November 4, 2018
We are mirrored into life, not by concepts but by faces delighting in us, giving us the beloved self-image we can’t give ourselves. -Richard Rohr
This autumn time, as we in the Northern Hemisphere settle into longer nights and shorter days, calls us to reflection. As we take our evening walk, we see the soft light glowing through windows and the moonlight reflecting on the misty streets, and these invite us to become reflective, too. We are reminded that we are mirrors for those around us, our words and deeds reflecting back to us what we put out into the world. I love the quote by Fr. Richard Rohr at the top of this post, reminding us that the warm and loving care we give to the children “mirrors them into life.” Neuroscience now shows that the gaze between a newborn and his or her loving caretaker creates “mirror neurons” that help a person become compassionate and have empathy for others. Rudolf Steiner told us that when children are embraced with warmth, tenderness and care, it also becomes part of their very being — their bones, their organs, their skin. When we slow down to truly connect with a child as we change the diaper, wash the face or replace the mitten one more time, we give the child a great gift. There are many demands on us, and we are tempted to rush these moments — “We’ve got to go! We need to get in the car!” But how long does it really take to connect? This week, let’s reflect on some of the ways in which we mirror our children, and each other, into life.
Blessings on your reflections,
Mary O’Connell, Your Living Arts Weekly blog editor
Evening Tea and Poetry
Wisconsin LifeWays Early Childhood Training student, Lichelle Gullett, shares her family’s sweet evening ritual. “Evening tea and poetry reading is something we’ve been trying to incorporate into our daily rhythm. There is something so warm and beautiful about sitting together as a family, sharing a pot of tea and reading poetry together by candlelight. These chilly fall nights have us looking inward and thinking about ways to bring more warmth into our home. My heart is bursting with love for my two guys and at the memories we’re beginning to build in our new little home.” Try serving your evening tea with the delicious muffins below!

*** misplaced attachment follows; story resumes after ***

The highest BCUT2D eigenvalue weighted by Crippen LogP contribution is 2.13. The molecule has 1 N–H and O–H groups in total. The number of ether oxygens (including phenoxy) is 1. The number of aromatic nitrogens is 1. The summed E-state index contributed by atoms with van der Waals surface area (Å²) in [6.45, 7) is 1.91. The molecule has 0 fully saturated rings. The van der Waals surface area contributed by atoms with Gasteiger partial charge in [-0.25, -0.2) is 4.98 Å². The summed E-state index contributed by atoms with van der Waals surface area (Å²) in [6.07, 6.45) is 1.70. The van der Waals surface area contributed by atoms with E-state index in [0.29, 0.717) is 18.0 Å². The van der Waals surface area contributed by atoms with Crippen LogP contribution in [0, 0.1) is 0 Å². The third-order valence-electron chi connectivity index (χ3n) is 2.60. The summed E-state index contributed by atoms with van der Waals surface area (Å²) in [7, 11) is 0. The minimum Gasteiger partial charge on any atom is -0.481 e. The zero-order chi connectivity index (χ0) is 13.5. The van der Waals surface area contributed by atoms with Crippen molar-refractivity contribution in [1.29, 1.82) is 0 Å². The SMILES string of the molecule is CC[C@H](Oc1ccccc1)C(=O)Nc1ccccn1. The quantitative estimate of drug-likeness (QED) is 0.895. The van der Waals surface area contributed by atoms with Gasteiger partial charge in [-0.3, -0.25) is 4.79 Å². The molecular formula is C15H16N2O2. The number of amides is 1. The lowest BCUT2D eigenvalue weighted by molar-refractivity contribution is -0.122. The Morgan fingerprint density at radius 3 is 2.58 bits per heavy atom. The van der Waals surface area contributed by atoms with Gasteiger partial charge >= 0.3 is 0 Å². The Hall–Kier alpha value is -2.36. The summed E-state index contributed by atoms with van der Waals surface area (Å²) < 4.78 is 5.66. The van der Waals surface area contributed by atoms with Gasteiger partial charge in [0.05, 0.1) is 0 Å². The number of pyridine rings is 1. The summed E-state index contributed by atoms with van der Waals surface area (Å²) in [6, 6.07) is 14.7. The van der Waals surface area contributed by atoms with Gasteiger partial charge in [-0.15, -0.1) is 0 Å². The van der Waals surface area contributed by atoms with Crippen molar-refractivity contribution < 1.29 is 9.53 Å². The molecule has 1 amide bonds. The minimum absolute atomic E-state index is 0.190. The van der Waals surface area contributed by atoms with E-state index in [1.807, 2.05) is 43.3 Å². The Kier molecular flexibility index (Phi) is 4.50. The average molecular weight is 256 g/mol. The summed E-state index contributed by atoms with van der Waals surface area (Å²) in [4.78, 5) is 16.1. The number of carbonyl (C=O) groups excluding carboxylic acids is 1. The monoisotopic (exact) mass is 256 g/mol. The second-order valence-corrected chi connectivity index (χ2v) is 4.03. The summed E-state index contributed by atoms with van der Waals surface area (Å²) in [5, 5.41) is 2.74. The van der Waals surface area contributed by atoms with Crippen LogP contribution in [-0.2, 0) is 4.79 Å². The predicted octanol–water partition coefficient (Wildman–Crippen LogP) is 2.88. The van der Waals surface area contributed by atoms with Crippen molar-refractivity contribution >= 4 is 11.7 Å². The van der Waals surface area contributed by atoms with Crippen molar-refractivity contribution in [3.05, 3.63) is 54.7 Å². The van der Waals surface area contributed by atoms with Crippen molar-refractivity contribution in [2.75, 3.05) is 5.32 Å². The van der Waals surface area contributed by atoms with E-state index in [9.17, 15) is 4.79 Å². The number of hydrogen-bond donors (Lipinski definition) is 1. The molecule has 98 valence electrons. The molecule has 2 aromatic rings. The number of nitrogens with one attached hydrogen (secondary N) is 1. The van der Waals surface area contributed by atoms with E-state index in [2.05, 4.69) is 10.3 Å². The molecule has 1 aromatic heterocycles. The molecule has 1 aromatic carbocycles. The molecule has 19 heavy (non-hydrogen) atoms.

Chocolate Chip Banana Muffins from Korrin Rogers
Korrin Rogers, LifeWays Early Childhood Training graduate and owner of Om Mamas Postpartum Kitchen shared with us her recipe for these warm, gooey and oh-so-delicious chocolate chip banana muffins. This recipe is easy for children to help with and they will love to eat them, too!
- 4 overripe bananas
- 1/2 cup coconut sugar
- 1/4 cup coconut oil
- 2 tbsp ground flax seed mixed with 5 tbsp of almond milk
- 2 tsp baking soda
- 1/2 tsp salt
- 1 1/2 cup of all-purpose flour or spelt
- 1/2 cup of chocolate chips
Mix together and bake at 350°F for 15-20 minutes. Enjoy for morning snack, or with your evening tea and poetry!
Get your own creative juices flowing by writing haiku!
This is the simple meaning of the word haiku:
A major form of Japanese verse, written in 17 syllables divided into 3 lines of 5, 7, and 5 syllables, often on the subject of nature or one of the seasons.
Take a poetry break, even if you don’t like poetry. This is a writing exercise to help you tune into the natural world and play with words to describe it. (Yes, adults need to play, too!) These are like easy little poem stories.
Our LifeWays North America board took a haiku writing break during our most recent board retreat. The mosquitoes, which were quite prevalent at the time, showed up in our haiku more than once! Here are a couple of our haiku, to give you an example:
From Rhoda Kambandu:
Leaves fall from tall trees
That reach for sun’s shifting gaze
And carpet my walk.
From Ashley Masters:
Golden sun beams glow
Slap, swat, flap, mosquito dance
Write a haiku and share it in the comments below!
Simple and meaningful reflections
Words for Parents and Words for Teachers and Caregivers are wonderful books written by Judith Frizlen, who speaks with a warmth and wisdom drawn from her years of experience as a parent and director of Rose Garden, a LifeWays Representative Program in Buffalo, New York. In these wonderful texts, Judith offers insightful observations and discussion, artfully woven together as weekly reflections that will nurture and inspire your parenting or teaching.
These books are great gifts for yourself or for a friend who lives with or works with young children! Click here to learn more about author Judith Frizlen!
8 thoughts on “Living Arts Weekly: Reflecting”
Thank you for each of these sweet and loving messages. I’m filled up and today will focus on connecting with my loves… especially on a gloomy, rainy Sunday;)
Hope you had a cozy and warm rainy Sunday, Mara!
Hello, all, and blessings on your week! Can anyone tell me the name of the poetry book shown in the photo for the Nurturing Care: Evening Tea and Poetry article? Thank you for any help you can give.
Hello, Sue! I will find out for you!
This is Lichelle’s answer to your question: The book we were reading is titled Nibble Nibble by Margaret Wise Brown. There is another book we’re starting to read titled Winter Poems by Barbara Rogasky that is absolutely lovely as well and is quickly becoming our favorite. In almost every page, there are beautiful illustrations of families doing activities together to bring more warmth to winter, and spending meaningful time together.
I need help downloading Words for Parents,as PayPal does not operate in Pakistan.I can however pay by credit card. thank you
Hi Fibhaa, I’ll send you an email!
So deeply inspiring and beautiful, Mary, as always. ..Thank you!!
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